Import is performed by the lakefs import command.

Assuming your manifest.json is at s3://example-bucket/path/to/inventory/YYYY-MM-DDT00-00Z/manifest.json, and your lakeFS configuration YAML is at config.yaml (see notes below), run the following command to start the import:

lakefs import lakefs://example-repo -m s3://example-bucket/path/to/inventory/YYYY-MM-DDT00-00Z/manifest.json --config config.yaml

You will see the progress of your import as it’s performed. After the import is finished, a summary will be printed along with suggestions for commands to access your data.

Added or changed objects: 565000
Deleted objects: 0
Commit ref: cf349ded0a0e65e20bd3b25ea8d9b656c2870b7f1f32f60eb1d90ca5873b6c03

Import to branch import-from-inventory finished successfully.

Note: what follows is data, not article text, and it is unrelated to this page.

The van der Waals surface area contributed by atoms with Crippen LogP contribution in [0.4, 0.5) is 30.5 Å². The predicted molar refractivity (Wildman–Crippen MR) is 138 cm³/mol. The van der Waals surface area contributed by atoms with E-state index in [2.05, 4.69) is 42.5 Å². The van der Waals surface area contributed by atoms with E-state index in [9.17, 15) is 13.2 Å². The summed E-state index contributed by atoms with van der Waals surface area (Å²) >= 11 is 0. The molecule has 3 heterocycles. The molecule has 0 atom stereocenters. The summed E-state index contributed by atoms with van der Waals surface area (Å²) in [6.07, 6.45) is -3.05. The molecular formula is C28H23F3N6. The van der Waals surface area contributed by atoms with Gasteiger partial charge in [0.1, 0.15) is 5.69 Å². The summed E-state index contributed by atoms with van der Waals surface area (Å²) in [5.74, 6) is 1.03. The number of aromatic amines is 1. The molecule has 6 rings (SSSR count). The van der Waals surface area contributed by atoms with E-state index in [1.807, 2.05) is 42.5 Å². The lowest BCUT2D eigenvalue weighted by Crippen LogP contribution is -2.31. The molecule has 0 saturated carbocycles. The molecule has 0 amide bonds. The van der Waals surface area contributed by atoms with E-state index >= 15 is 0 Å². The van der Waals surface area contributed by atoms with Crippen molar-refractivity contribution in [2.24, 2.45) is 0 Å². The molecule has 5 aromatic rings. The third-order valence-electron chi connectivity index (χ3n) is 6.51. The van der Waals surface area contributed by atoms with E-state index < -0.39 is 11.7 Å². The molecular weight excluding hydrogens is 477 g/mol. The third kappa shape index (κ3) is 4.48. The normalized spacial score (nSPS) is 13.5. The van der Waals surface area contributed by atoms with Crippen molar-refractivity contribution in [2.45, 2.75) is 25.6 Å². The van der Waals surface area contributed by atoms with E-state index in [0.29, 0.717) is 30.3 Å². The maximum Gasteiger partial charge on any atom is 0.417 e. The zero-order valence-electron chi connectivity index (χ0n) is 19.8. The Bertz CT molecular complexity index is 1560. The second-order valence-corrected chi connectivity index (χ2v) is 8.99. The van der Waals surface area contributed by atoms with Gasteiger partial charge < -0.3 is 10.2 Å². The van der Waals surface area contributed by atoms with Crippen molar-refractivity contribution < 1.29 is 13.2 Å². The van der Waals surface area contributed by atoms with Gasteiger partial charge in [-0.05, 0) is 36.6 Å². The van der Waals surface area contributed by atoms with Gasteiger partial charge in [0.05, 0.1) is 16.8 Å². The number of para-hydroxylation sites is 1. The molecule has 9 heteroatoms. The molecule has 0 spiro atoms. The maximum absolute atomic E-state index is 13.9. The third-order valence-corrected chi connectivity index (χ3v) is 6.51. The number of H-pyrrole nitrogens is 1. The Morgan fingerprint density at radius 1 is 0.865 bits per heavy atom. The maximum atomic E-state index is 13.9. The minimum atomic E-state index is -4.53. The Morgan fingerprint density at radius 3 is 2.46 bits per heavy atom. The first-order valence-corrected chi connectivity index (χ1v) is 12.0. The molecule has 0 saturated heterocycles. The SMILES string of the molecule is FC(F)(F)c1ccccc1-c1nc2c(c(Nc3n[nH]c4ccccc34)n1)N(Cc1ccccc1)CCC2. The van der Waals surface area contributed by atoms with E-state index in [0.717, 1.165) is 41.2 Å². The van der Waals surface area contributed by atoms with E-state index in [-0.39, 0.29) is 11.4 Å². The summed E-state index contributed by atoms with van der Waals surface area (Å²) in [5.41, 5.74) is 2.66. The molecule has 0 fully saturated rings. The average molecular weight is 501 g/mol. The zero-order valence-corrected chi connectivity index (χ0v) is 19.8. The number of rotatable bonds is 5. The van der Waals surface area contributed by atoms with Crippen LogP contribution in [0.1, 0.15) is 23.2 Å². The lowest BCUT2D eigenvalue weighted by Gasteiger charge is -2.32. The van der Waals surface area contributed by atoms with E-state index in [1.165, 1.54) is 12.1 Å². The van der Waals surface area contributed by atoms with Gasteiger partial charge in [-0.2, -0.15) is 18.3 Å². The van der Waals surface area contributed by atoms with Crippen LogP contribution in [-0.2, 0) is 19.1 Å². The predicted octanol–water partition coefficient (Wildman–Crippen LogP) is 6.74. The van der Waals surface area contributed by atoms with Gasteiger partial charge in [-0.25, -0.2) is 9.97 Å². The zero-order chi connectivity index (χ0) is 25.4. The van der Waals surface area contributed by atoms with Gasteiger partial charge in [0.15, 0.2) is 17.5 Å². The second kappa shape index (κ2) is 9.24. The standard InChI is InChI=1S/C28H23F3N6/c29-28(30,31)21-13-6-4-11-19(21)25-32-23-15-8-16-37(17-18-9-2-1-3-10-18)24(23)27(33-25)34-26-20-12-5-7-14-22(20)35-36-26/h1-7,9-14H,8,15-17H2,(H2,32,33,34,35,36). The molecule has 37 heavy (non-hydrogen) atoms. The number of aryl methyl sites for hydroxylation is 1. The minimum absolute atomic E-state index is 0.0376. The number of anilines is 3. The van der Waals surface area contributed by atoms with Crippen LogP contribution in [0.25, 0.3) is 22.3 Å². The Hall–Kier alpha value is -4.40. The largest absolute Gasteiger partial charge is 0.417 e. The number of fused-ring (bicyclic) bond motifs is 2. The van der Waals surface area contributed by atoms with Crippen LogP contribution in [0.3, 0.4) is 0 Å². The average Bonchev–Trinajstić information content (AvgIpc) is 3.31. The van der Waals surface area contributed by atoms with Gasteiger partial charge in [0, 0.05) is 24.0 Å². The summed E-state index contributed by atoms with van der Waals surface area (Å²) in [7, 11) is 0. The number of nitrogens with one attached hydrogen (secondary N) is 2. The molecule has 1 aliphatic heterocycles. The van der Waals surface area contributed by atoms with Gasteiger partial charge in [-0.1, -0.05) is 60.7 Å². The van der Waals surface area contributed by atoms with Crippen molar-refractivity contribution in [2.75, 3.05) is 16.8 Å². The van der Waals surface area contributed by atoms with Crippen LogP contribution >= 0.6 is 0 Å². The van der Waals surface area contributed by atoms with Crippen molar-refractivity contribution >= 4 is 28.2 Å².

To list imported objects, run:
	$ lakectl fs ls lakefs://example-repo/cf349ded0a0e65e20bd3b25ea8d9b656c2870b7f1f32f60eb1d90ca5873b6c03/
To merge the changes to your main branch, run:
	$ lakectl merge lakefs://example-repo/import-from-inventory lakefs://goo/main
Merging imported data to the main branch

As previously mentioned, the above command imports data to the dedicated import-from-inventory branch. By adding the --with-merge flag to the import command, this branch will be automatically merged to your main branch immediately after the import.

lakefs import --with-merge lakefs://example-repo -m s3://example-bucket/path/to/inventory/YYYY-MM-DDT00-00Z/manifest.json --config config.yaml
  1. Perform the import from a machine with access to your database, and on the same region of your destination bucket.

  2. You can download the lakefs binary from here. Make sure you choose one compatible with your installation of lakeFS.

  3. Use a configuration file like the one used to start your lakeFS installation. This will be used to access your database. An example can be found here.

Warning: the import-from-inventory branch should only be used by lakeFS. You should not make any operations on it.

Gradual Import